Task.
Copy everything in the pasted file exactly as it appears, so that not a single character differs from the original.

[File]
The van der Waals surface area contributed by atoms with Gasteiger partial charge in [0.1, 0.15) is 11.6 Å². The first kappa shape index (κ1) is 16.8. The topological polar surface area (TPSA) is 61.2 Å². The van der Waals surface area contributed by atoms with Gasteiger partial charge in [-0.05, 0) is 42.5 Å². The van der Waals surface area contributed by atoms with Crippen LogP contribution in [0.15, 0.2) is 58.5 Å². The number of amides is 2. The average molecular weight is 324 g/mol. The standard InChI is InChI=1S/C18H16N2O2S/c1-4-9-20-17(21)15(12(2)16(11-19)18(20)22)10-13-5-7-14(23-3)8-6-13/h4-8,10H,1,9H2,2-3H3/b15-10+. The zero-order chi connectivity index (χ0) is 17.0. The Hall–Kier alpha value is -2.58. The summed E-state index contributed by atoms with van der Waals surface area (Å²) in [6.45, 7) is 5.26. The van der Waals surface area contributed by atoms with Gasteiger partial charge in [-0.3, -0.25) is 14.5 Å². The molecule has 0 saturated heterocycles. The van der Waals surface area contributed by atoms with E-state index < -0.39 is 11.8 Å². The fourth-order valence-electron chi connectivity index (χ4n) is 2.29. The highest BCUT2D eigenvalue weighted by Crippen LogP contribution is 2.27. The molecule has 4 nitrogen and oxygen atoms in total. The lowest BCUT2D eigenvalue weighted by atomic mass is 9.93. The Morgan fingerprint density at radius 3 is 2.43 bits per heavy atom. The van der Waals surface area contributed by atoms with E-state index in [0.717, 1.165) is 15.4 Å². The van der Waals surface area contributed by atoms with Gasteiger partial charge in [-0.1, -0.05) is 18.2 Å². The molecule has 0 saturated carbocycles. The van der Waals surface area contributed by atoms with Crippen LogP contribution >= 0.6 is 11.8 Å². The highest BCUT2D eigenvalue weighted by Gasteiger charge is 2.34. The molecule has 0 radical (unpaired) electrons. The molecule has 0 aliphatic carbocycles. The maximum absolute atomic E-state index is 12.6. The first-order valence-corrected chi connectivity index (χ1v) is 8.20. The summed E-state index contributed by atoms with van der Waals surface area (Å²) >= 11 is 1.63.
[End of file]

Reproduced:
The van der Waals surface area contributed by atoms with Gasteiger partial charge in [0.1, 0.15) is 11.6 Å². The first kappa shape index (κ1) is 16.8. The topological polar surface area (TPSA) is 61.2 Å². The van der Waals surface area contributed by atoms with Gasteiger partial charge in [-0.05, 0) is 42.5 Å². The van der Waals surface area contributed by atoms with Crippen LogP contribution in [0.15, 0.2) is 58.5 Å². The number of amides is 2. The average molecular weight is 324 g/mol. The standard InChI is InChI=1S/C18H16N2O2S/c1-4-9-20-17(21)15(12(2)16(11-19)18(20)22)10-13-5-7-14(23-3)8-6-13/h4-8,10H,1,9H2,2-3H3/b15-10+. The zero-order chi connectivity index (χ0) is 17.0. The Hall–Kier alpha value is -2.58. The summed E-state index contributed by atoms with van der Waals surface area (Å²) in [6.45, 7) is 5.26. The van der Waals surface area contributed by atoms with Gasteiger partial charge in [-0.3, -0.25) is 14.5 Å². The molecule has 0 saturated heterocycles. The van der Waals surface area contributed by atoms with E-state index < -0.39 is 11.8 Å². The fourth-order valence-electron chi connectivity index (χ4n) is 2.29. The highest BCUT2D eigenvalue weighted by Crippen LogP contribution is 2.27. The molecule has 4 nitrogen and oxygen atoms in total. The lowest BCUT2D eigenvalue weighted by atomic mass is 9.93. The Morgan fingerprint density at radius 3 is 2.43 bits per heavy atom. The van der Waals surface area contributed by atoms with E-state index in [0.717, 1.165) is 15.4 Å². The van der Waals surface area contributed by atoms with Gasteiger partial charge in [-0.1, -0.05) is 18.2 Å². The molecule has 0 saturated carbocycles. The van der Waals surface area contributed by atoms with Crippen LogP contribution >= 0.6 is 11.8 Å². The highest BCUT2D eigenvalue weighted by Gasteiger charge is 2.34. The molecule has 0 radical (unpaired) electrons. The molecule has 0 aliphatic carbocycles. The maximum absolute atomic E-state index is 12.6. The first-order valence-corrected chi connectivity index (χ1v) is 8.20. The summed E-state index contributed by atoms with van der Waals surface area (Å²) >= 11 is 1.63.